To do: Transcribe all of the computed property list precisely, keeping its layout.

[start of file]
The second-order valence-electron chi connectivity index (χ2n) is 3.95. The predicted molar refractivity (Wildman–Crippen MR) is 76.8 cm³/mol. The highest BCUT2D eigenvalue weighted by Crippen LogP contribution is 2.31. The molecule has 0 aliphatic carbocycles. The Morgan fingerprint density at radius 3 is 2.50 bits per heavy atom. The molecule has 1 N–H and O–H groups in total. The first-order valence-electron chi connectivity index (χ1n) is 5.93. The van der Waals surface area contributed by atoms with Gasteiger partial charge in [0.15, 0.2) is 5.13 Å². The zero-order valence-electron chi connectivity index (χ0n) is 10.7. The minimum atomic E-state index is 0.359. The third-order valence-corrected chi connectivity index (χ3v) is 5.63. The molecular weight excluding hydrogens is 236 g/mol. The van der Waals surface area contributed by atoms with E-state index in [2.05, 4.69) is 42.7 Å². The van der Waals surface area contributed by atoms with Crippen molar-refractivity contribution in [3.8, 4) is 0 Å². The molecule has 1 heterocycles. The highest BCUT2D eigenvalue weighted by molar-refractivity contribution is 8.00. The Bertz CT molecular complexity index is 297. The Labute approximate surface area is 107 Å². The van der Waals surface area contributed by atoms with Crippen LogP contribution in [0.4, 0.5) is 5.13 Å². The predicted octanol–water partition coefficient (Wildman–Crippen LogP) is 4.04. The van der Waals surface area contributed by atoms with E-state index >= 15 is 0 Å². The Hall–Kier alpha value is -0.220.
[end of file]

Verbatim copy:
The second-order valence-electron chi connectivity index (χ2n) is 3.95. The predicted molar refractivity (Wildman–Crippen MR) is 76.8 cm³/mol. The highest BCUT2D eigenvalue weighted by Crippen LogP contribution is 2.31. The molecule has 0 aliphatic carbocycles. The Morgan fingerprint density at radius 3 is 2.50 bits per heavy atom. The molecule has 1 N–H and O–H groups in total. The first-order valence-electron chi connectivity index (χ1n) is 5.93. The van der Waals surface area contributed by atoms with Gasteiger partial charge in [0.15, 0.2) is 5.13 Å². The zero-order valence-electron chi connectivity index (χ0n) is 10.7. The minimum atomic E-state index is 0.359. The third-order valence-corrected chi connectivity index (χ3v) is 5.63. The molecular weight excluding hydrogens is 236 g/mol. The van der Waals surface area contributed by atoms with E-state index in [2.05, 4.69) is 42.7 Å². The van der Waals surface area contributed by atoms with Crippen molar-refractivity contribution in [3.8, 4) is 0 Å². The molecule has 1 heterocycles. The highest BCUT2D eigenvalue weighted by molar-refractivity contribution is 8.00. The Bertz CT molecular complexity index is 297. The Labute approximate surface area is 107 Å². The van der Waals surface area contributed by atoms with Crippen LogP contribution in [0.4, 0.5) is 5.13 Å². The predicted octanol–water partition coefficient (Wildman–Crippen LogP) is 4.04. The van der Waals surface area contributed by atoms with E-state index >= 15 is 0 Å². The Hall–Kier alpha value is -0.220.